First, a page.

A pointed-scaled pit viper was found dead with its fangs stuck inside its body one day after it was captured and caged by firefighters from Nantou County’s Guosing Township (國姓), raising questions whether it committed suicide because of its captive environment.
Officials from the Guosing fire department said they received a call earlier this month from a local resident saying a snake had invaded his home.
After discovering that the target was a 1m-long pointed-scaled pit viper, whose venom contains hemotoxin — a type of toxin that can cause tissue damage and internal bleeding — firefighters donned protective suits before using snake tongs to capture it and put it in an iron cage.
Firefighters Liu Hsin-hua (劉新華) and Hung Wei-lan (洪偉嵐) were preparing to transfer the serpent to the county government’s Agriculture Department the following day when they discovered that it had died in what they said appeared to be a suicide, with its mouth wide open and its fangs inside its body.
The Council of Agriculture’s Endemic Species Research Institute said that while the center had never encountered cases of snakes committing suicide by biting themselves and could not confirm whether a pointed-scaled pit viper’s venom might be lethal to itself, it did not rule out such a possibility.
“Research has shown that cobras and banded kraits are immune to their own venom, but foreign researchers have reported cases of cottonmouth water moccasins and rattlesnakes being killed by their own toxins,” the institute said.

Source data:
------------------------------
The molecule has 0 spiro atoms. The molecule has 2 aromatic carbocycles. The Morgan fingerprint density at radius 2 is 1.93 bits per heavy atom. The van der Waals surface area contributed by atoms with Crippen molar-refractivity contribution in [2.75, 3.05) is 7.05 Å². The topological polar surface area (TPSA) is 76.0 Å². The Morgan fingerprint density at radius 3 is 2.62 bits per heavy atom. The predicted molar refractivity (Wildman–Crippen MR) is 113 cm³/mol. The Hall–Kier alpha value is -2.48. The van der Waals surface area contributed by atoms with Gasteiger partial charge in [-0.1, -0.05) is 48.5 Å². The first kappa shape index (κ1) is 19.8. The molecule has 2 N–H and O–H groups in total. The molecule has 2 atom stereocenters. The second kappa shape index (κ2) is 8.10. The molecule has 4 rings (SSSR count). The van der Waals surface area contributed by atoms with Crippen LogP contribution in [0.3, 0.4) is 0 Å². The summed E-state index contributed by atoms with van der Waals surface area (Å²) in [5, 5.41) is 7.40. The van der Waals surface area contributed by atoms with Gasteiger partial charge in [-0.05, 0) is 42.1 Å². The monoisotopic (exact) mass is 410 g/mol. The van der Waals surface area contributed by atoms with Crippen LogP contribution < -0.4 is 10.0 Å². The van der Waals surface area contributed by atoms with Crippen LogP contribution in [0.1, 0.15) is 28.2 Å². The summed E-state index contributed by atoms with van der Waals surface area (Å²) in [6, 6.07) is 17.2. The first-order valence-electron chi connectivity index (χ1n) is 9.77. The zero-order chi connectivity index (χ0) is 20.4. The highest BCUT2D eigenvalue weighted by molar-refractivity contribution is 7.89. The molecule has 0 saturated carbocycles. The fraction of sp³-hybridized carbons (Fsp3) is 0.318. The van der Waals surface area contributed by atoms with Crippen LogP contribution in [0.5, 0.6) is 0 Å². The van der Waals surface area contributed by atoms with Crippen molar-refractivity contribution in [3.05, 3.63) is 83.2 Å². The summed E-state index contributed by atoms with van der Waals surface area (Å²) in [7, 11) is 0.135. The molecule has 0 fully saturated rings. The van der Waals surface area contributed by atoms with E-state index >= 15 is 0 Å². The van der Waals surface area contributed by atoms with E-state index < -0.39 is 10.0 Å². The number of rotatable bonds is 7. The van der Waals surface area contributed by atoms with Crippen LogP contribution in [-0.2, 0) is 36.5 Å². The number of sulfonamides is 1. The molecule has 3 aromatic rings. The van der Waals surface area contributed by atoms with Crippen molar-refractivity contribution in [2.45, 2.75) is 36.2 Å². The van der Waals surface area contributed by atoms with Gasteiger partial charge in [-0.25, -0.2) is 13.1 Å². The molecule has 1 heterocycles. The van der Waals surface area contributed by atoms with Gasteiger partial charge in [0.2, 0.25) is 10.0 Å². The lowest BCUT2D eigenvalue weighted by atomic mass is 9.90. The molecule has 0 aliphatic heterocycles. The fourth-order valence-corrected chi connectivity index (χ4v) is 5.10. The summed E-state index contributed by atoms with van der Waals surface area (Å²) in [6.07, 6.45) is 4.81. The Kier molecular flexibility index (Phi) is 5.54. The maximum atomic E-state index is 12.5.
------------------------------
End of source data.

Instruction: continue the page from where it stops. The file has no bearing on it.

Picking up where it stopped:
The institute added that another snake species, the Vipera aspis, is also vulnerable to its own venom. Since the pointed-scaled pit viper belongs to the same family — the Viperidae — there is a possibility that it could also be killed by its own venom.
However, the institute’s zoology division chief, Cheng Hsi-chi (鄭錫奇), cast doubt on the suicide speculations.
Chen said there was no such thing as “deliberate suicide” in the animal world.
“Most of the time, it is humans that subjectively label some animal behaviors as suicides, such as when a large pod of whales die after beaching themselves,” Cheng said.
He added that most incomprehensible, extreme and collective behaviors of animals could be attributed to overcrowding, inter-species competition or drastic changes in their habitats.